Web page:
In early 1975, Alvin Toffler, author of “Future Shock,” posed an interesting question to me.
“Tell me about our education system,” he said.
I stammered, then said something about the Greeks, Romans, and an Irish priest who had all contributed to what I considered the archetype of the modern educational institution.
He stopped me in my moment of incoherence, and gently asked me what the following scenario suggested:
“A group of people hear a bell and proceed to a structure in a central location. They hear another bell and enter that structure, proceeding to their workstations. They then hear another bell and begin to work at rote tasks until they hear another bell. At that point they leave their workstations for a meal, then return to those workstations when they hear another bell and continue their rote work. They hear another bell sometime later and leave their workstations for the day. The same pattern is repeated day after day.”
I said it sounded like a factory.
He said that was correct, but then asked me what else it described.
I said it sounded like a school.
He said I was correct again and added that the European Industrial Revolution barons needed a trained, conditioned workforce for their factories. Realizing that most of their workforce would be coming from an agrarian society, their pool of workers would need to be conditioned, and what better way to start them early in their conditioning than by modeling the school system on the factory environment. It was one of my more perspicacious moments.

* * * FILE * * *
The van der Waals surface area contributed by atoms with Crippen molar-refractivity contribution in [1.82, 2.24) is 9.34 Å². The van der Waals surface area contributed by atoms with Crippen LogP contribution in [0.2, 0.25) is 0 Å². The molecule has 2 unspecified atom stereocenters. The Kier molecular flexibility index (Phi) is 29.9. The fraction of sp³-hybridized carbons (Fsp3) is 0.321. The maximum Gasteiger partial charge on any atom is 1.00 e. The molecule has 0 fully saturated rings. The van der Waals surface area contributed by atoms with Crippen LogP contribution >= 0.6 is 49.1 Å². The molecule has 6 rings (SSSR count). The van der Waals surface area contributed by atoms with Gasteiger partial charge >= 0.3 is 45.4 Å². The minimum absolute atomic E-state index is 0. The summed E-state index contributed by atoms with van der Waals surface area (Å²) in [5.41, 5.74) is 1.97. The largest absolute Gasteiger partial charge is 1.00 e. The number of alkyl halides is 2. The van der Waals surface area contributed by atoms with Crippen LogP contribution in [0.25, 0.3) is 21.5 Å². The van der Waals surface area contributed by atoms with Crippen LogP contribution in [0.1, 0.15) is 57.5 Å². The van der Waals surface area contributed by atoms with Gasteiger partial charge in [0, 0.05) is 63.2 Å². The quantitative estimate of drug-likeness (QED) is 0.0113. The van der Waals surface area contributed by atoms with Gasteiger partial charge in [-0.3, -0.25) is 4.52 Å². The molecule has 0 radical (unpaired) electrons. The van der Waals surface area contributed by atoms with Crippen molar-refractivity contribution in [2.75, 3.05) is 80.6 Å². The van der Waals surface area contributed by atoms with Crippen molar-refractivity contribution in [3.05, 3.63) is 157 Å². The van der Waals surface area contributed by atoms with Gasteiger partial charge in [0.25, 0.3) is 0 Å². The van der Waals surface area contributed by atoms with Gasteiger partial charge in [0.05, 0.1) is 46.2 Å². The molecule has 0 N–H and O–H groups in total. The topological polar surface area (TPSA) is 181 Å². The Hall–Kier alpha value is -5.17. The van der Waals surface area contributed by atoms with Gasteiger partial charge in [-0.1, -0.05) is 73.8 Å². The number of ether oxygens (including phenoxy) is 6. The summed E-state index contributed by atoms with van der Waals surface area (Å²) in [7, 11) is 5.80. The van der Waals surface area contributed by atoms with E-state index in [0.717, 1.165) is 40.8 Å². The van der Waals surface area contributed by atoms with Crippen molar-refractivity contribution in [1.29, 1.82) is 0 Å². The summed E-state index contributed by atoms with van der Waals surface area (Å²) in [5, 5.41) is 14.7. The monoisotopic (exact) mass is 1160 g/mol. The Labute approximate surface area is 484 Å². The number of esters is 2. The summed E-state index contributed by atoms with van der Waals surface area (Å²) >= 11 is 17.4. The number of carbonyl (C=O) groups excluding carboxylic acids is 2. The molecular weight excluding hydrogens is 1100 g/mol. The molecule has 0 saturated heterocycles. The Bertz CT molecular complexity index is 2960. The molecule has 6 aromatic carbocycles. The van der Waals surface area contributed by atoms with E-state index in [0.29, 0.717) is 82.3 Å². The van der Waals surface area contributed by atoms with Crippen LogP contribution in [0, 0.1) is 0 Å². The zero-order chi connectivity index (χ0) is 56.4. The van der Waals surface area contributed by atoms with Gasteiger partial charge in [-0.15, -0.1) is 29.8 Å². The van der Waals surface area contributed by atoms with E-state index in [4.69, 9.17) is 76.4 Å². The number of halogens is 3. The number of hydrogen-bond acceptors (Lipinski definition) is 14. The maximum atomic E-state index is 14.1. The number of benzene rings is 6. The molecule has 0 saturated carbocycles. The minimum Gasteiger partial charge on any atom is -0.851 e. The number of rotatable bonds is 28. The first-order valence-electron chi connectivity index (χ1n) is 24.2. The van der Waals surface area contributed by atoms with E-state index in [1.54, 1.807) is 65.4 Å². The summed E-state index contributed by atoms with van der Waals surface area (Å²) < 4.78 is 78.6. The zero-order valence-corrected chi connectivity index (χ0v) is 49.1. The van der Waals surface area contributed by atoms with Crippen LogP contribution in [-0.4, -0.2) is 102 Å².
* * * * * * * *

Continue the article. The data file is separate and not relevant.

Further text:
I subsequently reasoned that the model went further, that it became even more pernicious. A teacher stood in front of the class, acting as the fount of all knowledge, instructing the pupils in various ways. If the pupil had a question, he or she asked the teacher what the answer might be. The teacher, situated as he or she was in front of the class, dutifully answered the question. The student learned that if there was a question, the teacher had the answer. It was easy enough to substitute a manager or supervisor for the teacher and the worker for the pupil. The manager or supervisor would have all the answers to any worker’s questions. The worker did not have to think nor was the worker encouraged to do so. Just ask the manager or supervisor; they would know the answer. The model was now complete.
Well over 200 years old, it was apparent that our system of education was a system being used to condition people. As a society, we used a model generated some two centuries prior to teach students of the day in 1975. The vast majority of those students would be working at something other than rote manual tasks during their careers. Even at that time, the very dawn of the computer and information age, most people realized that college students entering the workforce would not be hammering iron into horseshoes as lifetime employment. (excerpt from Just Tell Me What To Do! Why Some Managers Can't Manage and What To Do About It. (Copyright 2017 John R. Grover)